Discover the History of the Lord Mayor’s Coach by Climbing Aboard
3 weeks ago
After more than a decade in storage, the Lord Mayor of Liverpool’s Coach is set to make a grand appearance at the Royal Albert Dock.
On Saturday 13 May, experience the grandeur of royalty by boarding the historic Lord Mayor’s Coach. This historic mode of transportation, similar to the ones used by the Royal Family during the Coronation last weekend, will be put on display for the public to see.
The Coach will be located next to the Miller & Carter restaurant (by the red funnels) from 10am – 3pm, with people getting the opportunity to sit inside it in return for a donation to the Lord Mayor’s Charities.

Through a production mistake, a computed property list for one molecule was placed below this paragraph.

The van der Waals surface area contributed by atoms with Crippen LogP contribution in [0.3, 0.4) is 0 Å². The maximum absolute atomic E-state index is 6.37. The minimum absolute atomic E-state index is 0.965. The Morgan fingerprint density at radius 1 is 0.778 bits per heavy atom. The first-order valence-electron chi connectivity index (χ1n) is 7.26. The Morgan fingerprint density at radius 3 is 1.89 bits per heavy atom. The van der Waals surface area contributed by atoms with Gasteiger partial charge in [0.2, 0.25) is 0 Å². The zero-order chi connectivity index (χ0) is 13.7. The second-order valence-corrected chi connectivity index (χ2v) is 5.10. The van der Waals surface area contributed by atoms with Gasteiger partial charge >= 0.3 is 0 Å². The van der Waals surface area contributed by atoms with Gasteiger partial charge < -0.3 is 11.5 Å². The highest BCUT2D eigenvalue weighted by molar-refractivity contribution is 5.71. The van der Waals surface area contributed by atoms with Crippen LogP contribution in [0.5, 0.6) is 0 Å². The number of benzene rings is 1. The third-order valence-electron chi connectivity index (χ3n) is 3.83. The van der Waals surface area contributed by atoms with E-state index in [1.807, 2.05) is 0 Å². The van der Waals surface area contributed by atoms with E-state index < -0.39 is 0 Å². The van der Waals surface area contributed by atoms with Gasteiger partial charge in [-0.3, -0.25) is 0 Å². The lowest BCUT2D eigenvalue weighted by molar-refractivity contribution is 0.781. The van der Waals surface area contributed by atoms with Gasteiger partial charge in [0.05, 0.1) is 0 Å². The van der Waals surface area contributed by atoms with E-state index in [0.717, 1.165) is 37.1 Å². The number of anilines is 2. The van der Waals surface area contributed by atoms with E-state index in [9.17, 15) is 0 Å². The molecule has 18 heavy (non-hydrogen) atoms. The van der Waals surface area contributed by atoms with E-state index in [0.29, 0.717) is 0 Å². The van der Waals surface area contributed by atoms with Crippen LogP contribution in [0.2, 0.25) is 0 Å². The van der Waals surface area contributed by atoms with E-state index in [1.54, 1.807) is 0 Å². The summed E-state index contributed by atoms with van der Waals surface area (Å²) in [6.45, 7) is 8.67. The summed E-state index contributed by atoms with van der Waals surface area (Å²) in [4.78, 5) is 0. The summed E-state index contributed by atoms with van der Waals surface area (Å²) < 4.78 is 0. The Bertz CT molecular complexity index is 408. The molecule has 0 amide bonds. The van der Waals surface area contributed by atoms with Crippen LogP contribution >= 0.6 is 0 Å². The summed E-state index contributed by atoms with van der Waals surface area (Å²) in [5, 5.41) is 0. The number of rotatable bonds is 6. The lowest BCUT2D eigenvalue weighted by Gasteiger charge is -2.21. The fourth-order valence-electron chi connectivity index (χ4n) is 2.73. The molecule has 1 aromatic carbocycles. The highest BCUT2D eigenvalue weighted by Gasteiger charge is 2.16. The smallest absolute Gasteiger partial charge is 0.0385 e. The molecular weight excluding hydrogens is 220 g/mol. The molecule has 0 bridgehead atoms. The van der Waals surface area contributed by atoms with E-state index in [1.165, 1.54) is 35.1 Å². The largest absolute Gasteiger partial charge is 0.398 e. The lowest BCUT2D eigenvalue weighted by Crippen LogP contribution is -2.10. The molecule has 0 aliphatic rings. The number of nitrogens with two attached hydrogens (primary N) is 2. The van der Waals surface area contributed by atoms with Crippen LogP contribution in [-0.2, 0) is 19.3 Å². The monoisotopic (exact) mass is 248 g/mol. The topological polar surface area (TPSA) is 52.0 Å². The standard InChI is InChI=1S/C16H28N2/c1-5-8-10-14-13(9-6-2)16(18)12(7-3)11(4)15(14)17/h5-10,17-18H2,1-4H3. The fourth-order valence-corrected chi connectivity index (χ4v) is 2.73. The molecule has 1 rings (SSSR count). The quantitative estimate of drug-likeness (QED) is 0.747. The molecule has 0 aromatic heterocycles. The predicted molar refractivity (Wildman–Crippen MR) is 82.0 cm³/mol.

The Lonsdale Coach originally belonged to the Earl of Sefton, Lord Derby, and was commissioned in 1902.
The bill of sale from Royal coach builders Hooper and Co Ltd shows that it cost 220 guineas – the equivalent of around £22,000 today – and took three months to construct.
The invoice shows Lord Derby, was invited to have an optional lever brake fitted for 8 guineas “as such an appendage is necessary in a hilly country”.
He was also given the option of rubber tyres for a more comfortable ride, similar to those being fitted by the company to His Majesty King Edward VII’s Coach.
The carriage was used for formal occasions and was kept at Croxteth Hall, which had its own stables and garages.
Since its ownership transferred to Liverpool City Council, it has been used at occasional civic events such as the Lord Mayor’s Parade, but has more recently been kept in storage.